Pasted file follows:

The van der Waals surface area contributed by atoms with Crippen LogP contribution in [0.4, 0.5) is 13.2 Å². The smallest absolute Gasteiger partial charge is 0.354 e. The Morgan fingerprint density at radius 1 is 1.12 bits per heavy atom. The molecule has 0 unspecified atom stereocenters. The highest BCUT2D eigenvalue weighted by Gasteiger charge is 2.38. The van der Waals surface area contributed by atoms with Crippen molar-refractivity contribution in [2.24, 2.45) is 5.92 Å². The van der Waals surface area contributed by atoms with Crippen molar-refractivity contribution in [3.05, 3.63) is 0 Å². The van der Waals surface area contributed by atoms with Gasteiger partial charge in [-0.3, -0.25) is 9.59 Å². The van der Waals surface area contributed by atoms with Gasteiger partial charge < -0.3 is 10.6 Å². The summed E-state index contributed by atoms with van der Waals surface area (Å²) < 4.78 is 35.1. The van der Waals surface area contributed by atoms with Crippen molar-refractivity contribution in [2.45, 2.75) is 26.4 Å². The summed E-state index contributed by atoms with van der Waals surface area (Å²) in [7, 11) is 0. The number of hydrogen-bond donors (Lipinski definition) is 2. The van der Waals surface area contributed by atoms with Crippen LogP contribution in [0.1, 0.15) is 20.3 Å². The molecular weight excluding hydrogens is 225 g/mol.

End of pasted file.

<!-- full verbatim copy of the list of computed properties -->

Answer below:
The van der Waals surface area contributed by atoms with Crippen LogP contribution in [0.4, 0.5) is 13.2 Å². The smallest absolute Gasteiger partial charge is 0.354 e. The Morgan fingerprint density at radius 1 is 1.12 bits per heavy atom. The molecule has 0 unspecified atom stereocenters. The highest BCUT2D eigenvalue weighted by Gasteiger charge is 2.38. The van der Waals surface area contributed by atoms with Crippen molar-refractivity contribution in [2.24, 2.45) is 5.92 Å². The van der Waals surface area contributed by atoms with Crippen molar-refractivity contribution in [3.05, 3.63) is 0 Å². The van der Waals surface area contributed by atoms with Gasteiger partial charge in [-0.3, -0.25) is 9.59 Å². The van der Waals surface area contributed by atoms with Gasteiger partial charge < -0.3 is 10.6 Å². The summed E-state index contributed by atoms with van der Waals surface area (Å²) < 4.78 is 35.1. The van der Waals surface area contributed by atoms with Crippen molar-refractivity contribution in [2.45, 2.75) is 26.4 Å². The summed E-state index contributed by atoms with van der Waals surface area (Å²) in [7, 11) is 0. The number of hydrogen-bond donors (Lipinski definition) is 2. The van der Waals surface area contributed by atoms with Crippen LogP contribution in [0.1, 0.15) is 20.3 Å². The molecular weight excluding hydrogens is 225 g/mol.